We created the identity by combining DIY zine aesthetics with contemporary editorial to discover a visual language to use throughout the print and website. I started working on Erdkind just after the announcement of the second lockdown; it was refreshing to get stuck in and keep busy with such a well thought-out project.

Can you tell us more about what your role at Creative Folkestone entails?
I haven’t been in the role for long, but I’d say the most important part is to be open to taking on lots of different projects and being able to juggle them all at the same time. There’s a million things going on at once and you have to think carefully about time management.

Work created for Creative Folkestone
Work created for Creative Folkestone

How did you land the role?
It being a local organisation, I’d done lots of research about the company prior to applying for the job. I’ve grown up in Folkestone and seen the positive effects that Creative Folkestone has bought to my town. I knew it would be a fantastic place to work if the right position came up.

I got offered the job on the second application. After the first unsuccessful attempt, I was offered a short freelance contract to create an identity for a short festival they had on the horizon. When the position became available again I contacted the person who I had been in contact with, to see if he thought I should re-apply.

I took his advice in editing my portfolio to reflect the position better and a couple weeks later I’d been offered the job. I’d advise people to understand the role they’re applying for and present work that best fits that position, I think this is what let me down on my first attempt.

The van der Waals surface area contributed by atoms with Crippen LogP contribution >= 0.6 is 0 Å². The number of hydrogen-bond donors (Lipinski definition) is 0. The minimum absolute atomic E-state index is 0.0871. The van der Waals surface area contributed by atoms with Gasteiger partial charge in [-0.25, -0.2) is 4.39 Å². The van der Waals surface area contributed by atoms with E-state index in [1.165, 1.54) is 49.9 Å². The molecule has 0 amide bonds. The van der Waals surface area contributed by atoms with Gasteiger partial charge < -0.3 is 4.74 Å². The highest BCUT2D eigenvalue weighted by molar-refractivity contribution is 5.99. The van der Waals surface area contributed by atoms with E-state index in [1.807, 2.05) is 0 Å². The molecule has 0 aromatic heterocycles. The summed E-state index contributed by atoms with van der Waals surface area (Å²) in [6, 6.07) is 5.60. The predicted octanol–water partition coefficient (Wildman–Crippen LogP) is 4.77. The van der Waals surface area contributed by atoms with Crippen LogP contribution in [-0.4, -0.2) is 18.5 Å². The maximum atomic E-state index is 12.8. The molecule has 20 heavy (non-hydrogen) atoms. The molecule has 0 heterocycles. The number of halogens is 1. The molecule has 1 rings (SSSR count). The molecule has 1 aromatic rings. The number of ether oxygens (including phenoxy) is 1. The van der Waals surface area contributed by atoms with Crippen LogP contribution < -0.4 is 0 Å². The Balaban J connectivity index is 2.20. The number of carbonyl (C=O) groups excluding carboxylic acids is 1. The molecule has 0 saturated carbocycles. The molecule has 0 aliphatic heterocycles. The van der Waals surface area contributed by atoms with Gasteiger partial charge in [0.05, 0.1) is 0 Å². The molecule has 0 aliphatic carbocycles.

How would you sum up your job if you could only use a meme?

How I got here

We know you graduated in 2020, can you tell us how the experience has been?
Graduating in the first lockdown was very underwhelming. I still feel that I’ve lacked closure with university and everything that happened over those three years.

After handing in all my work I had a go at freelancing. I had a couple of paid jobs which were sent my way through family friends. These kept me busy but I struggled to know what to do. It was strange going from being so busy with the final hand-in to suddenly not knowing how to fill my time. Since then, I worked weekends at a bar and took on a range of paid and unpaid design opportunities.

“Graduating in the first lockdown was very underwhelming. I’ve lacked closure with everything that happened over those three years.”

Personal print work created as part of Robert’s coursework

If you could pick three things that you’ve found useful or inspiring to your work or career, what would they be?